CSS-Only Parallax Scrolling
Parallax Scrolling is a cool web-design trend that looks appealing, friendly and weirdly pleasing (unless its overused). To oversimplify it’s definition, elements on the screen scroll at different speeds. When scrolling (or simply moving the cursor), elements move slower or faster than the foreground, background or adjacent elements. Perhaps the most famous example for the parallax effect is Github’s 404 page.
So here I’m designing a page with 5 sections of equal height. You can play with varied heights and still get the effect.
For every .post, I’m setting the top and bottom padding to 5em (simply to vertically-align my text). This style is depends on your content. Throw in some basic background styles for to make the page look nice. What’s important to note here is that every .post has a different background image (you can also use different background colors instead, but I’d recommend background images).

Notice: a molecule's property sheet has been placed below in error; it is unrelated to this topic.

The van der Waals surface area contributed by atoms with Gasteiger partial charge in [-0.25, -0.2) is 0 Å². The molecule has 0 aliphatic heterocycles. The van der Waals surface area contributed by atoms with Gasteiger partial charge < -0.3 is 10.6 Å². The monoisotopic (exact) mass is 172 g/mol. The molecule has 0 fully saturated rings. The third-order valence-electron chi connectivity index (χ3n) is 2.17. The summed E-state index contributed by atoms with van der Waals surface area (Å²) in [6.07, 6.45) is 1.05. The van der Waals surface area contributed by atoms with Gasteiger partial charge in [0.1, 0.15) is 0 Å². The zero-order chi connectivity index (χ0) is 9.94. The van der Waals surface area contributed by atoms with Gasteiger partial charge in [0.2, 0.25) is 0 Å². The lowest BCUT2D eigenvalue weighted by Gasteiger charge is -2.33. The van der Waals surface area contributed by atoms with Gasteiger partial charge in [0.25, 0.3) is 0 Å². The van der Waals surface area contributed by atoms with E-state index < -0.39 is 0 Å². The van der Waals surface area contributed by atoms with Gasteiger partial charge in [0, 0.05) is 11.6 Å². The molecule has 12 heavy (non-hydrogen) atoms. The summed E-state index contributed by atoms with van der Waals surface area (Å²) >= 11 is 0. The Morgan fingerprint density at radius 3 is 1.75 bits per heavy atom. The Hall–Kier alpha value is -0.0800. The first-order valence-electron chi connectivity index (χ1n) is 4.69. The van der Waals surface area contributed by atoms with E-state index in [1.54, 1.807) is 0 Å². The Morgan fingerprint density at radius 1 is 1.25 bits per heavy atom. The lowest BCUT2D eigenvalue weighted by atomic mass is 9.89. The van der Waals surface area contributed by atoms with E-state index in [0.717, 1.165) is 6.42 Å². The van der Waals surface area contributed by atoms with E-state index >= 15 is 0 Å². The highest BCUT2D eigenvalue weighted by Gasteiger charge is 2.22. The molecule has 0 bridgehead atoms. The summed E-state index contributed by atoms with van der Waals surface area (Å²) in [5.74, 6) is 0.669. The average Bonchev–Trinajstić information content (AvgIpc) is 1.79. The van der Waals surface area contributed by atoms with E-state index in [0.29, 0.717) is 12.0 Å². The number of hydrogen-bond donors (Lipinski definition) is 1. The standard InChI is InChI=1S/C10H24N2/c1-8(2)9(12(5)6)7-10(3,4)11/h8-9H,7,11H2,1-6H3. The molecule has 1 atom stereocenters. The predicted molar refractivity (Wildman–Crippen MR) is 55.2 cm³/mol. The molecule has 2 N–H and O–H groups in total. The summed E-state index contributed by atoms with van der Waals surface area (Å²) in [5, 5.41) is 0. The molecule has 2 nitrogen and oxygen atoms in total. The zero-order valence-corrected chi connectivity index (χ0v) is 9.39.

padding: 5em 0;
background: 50% 50% / cover no-repeat;
For a simple parallax effect, the trick here is to set every alternate background’s attachments to be fixed. I call it the .stick post. It stays fixed when you scroll and does not move like the other sections. So every alternate section has two classes: post and stick
Here’s the CodePen demo:
A variation you can try is to add background-attachment: fixed; to all posts (in .post). This creates a parallax effect where the foreground text moves as you scroll but the background images won’t. I love this effect too because it makes the web page look more like a single-viewport application.
Here’s the CodePen demo for that:
Of course this is all very basic parallax stuff. For more complex effects, you need JS. I’ll soon write a Medium post for that too.